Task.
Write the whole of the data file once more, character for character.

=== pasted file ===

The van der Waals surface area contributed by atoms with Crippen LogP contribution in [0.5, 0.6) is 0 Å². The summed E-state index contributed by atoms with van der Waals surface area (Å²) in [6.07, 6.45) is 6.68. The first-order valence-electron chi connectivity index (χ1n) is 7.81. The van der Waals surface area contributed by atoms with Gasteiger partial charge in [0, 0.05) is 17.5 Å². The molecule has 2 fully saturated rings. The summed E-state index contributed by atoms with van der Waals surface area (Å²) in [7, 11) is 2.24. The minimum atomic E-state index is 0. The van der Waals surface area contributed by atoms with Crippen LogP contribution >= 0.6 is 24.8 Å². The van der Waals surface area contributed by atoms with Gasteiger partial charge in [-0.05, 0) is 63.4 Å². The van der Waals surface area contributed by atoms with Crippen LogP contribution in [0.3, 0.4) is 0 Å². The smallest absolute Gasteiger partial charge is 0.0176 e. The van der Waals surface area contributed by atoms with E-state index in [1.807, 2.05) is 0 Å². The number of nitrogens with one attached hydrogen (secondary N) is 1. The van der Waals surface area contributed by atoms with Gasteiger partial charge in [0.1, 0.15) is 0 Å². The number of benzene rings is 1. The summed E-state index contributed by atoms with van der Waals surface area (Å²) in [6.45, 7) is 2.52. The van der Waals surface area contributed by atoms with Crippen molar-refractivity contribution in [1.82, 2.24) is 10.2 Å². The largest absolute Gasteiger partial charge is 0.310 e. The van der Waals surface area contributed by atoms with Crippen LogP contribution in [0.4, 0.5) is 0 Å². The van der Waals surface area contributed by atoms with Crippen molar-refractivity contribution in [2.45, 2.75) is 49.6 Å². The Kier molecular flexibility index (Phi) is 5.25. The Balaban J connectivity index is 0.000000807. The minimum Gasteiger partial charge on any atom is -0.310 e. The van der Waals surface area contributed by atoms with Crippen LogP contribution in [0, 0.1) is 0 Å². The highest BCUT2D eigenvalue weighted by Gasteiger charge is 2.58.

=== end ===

The van der Waals surface area contributed by atoms with Crippen LogP contribution in [0.5, 0.6) is 0 Å². The summed E-state index contributed by atoms with van der Waals surface area (Å²) in [6.07, 6.45) is 6.68. The first-order valence-electron chi connectivity index (χ1n) is 7.81. The van der Waals surface area contributed by atoms with Gasteiger partial charge in [0, 0.05) is 17.5 Å². The molecule has 2 fully saturated rings. The summed E-state index contributed by atoms with van der Waals surface area (Å²) in [7, 11) is 2.24. The minimum atomic E-state index is 0. The van der Waals surface area contributed by atoms with Crippen LogP contribution >= 0.6 is 24.8 Å². The van der Waals surface area contributed by atoms with Gasteiger partial charge in [-0.05, 0) is 63.4 Å². The van der Waals surface area contributed by atoms with Crippen LogP contribution in [0.3, 0.4) is 0 Å². The smallest absolute Gasteiger partial charge is 0.0176 e. The van der Waals surface area contributed by atoms with E-state index in [1.807, 2.05) is 0 Å². The number of nitrogens with one attached hydrogen (secondary N) is 1. The van der Waals surface area contributed by atoms with Gasteiger partial charge in [0.1, 0.15) is 0 Å². The number of benzene rings is 1. The summed E-state index contributed by atoms with van der Waals surface area (Å²) in [6.45, 7) is 2.52. The van der Waals surface area contributed by atoms with Crippen molar-refractivity contribution in [1.82, 2.24) is 10.2 Å². The largest absolute Gasteiger partial charge is 0.310 e. The van der Waals surface area contributed by atoms with Crippen LogP contribution in [0.4, 0.5) is 0 Å². The van der Waals surface area contributed by atoms with Crippen molar-refractivity contribution in [2.45, 2.75) is 49.6 Å². The Kier molecular flexibility index (Phi) is 5.25. The Balaban J connectivity index is 0.000000807. The minimum Gasteiger partial charge on any atom is -0.310 e. The van der Waals surface area contributed by atoms with Crippen LogP contribution in [0, 0.1) is 0 Å². The highest BCUT2D eigenvalue weighted by Gasteiger charge is 2.58.